The Australian Rainforest Scorpion (Liocheles sp.) has very elongated, flattened bodies and powerful pedipalps. The body shape is adapted to living in rock crevices and beneath bark on fallen, rotting logs. Males are identified by claw features: a "tooth" on the moveable finger and a corresponding notch on the fixed finger. Metasomas on both male and female are very thin with a characteristic yellow/orange vesicle although this colouration is viable for other Liocheles species. Species may reach 50 + mm (carapace to sting) with the male mesasoma slightly shorter and quite narrower than the females.
This species is commonly kept in captivity in Australia, as it is large and non-burrowing like many Australian species. It is also very active at night. It is relatively easy to keep as long as temperatures and humidity are maintained (temperatures 20 to 30oC - humidity should be kept at over 90% for moulting and survival of 1st instars).
Captive birth is quite common but it would appear that in these cases, most females are gravid when caught. Males are less common than females so most kept are females. Average litter size would appear to be approx. 15. Survival rate appears to be excellent as most people report minimal if any cannibalism. A number of people have reported young staying close to, and inter-reacting with the mother for up to two months. Moult to 2nd Instar is approx 16 days.
This species has mild venom. It will rarely sting, and usually defends itself by using the powerful claws. Claws are used for defence and can be very painful, if you get "grabbed" by them.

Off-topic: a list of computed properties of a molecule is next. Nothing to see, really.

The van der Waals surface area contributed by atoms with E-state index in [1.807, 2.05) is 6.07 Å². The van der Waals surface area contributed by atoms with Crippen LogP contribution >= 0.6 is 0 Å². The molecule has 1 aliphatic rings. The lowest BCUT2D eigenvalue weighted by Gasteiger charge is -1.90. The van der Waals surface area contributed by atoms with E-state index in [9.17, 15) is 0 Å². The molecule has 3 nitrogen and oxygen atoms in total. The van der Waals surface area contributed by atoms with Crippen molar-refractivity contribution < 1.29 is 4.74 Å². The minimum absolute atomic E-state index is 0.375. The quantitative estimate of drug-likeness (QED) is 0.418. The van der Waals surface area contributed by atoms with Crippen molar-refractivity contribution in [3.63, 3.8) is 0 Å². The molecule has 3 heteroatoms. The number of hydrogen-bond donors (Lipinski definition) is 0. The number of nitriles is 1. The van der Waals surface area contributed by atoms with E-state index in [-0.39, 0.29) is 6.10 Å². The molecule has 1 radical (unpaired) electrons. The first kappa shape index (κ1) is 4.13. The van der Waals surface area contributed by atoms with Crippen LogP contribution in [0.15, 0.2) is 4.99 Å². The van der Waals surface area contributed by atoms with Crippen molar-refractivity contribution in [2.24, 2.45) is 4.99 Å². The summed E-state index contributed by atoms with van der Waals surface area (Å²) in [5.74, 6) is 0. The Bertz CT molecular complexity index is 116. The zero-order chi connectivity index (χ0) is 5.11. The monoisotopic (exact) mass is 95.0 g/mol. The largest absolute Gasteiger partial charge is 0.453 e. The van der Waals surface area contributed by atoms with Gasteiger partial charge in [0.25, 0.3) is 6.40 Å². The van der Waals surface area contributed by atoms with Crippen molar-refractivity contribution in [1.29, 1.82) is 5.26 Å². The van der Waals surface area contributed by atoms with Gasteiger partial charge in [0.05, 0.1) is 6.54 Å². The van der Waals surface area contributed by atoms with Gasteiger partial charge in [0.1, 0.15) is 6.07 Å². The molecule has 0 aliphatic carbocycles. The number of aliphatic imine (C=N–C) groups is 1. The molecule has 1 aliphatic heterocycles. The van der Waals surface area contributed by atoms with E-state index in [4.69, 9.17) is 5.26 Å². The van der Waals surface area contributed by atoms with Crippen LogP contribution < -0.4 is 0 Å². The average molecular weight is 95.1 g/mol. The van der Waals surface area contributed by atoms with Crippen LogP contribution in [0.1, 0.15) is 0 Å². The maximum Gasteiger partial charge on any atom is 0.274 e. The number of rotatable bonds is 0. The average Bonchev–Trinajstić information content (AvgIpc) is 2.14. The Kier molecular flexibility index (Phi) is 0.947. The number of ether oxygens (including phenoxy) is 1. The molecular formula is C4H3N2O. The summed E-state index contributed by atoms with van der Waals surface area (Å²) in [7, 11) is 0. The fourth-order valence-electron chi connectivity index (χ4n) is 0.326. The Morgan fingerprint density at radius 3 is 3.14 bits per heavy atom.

Mealworms are the food of choice. Crickets are an ideal source of protein, however can be a danger to your scorpion as they can bite through this species' soft body - crickets that aren't eaten quickly should be removed from the enclosure. The higher the temperature and humidity, the more food is required. A scorpion may gorge itself (to the point you can see the scorpion???s body swell) and then go into hiding to digest the meal, if the conditions are correct. It then may come out after a few days, a week or even months for its next meal. Healthy adult males often have long fasts. They will eat food up to 1/3 of their body length. Anything larger than this is undesirable. Avoid feeding ants and cockroaches, as they are not a clean food, and may have traces of insecticide.
Correct substrate and provision of rock crevices will also increase the life span. Shallow, porous water dishes should be used - if it is too deep the scorpion may drown. The porous nature of the dish allows the water to seep into the surrounds, thus keeping the substrate moist (as in a rainforest). Alternatively you can use a spray bottle to mist the air and keep it humid or put a small sponge (such as a hermit crab sponge) into the water dish - this provides a way for the water to evaporate more freely and humidify the terrarium. Fish tanks with close fitting lids are ideal habitats, you can also get terrariums made especially for scorpions and spiders. Be careful with how you position things in the tank as scorpions may climb out if you put anything up the side of the tank.
IT IS NOT ADVISABLE TO HANDLE THE SCORPION WITH YOUR HANDS, IT WILL STRESS THE SCORPION, AND YOU MAY SUFFER A PAINFUL STING.
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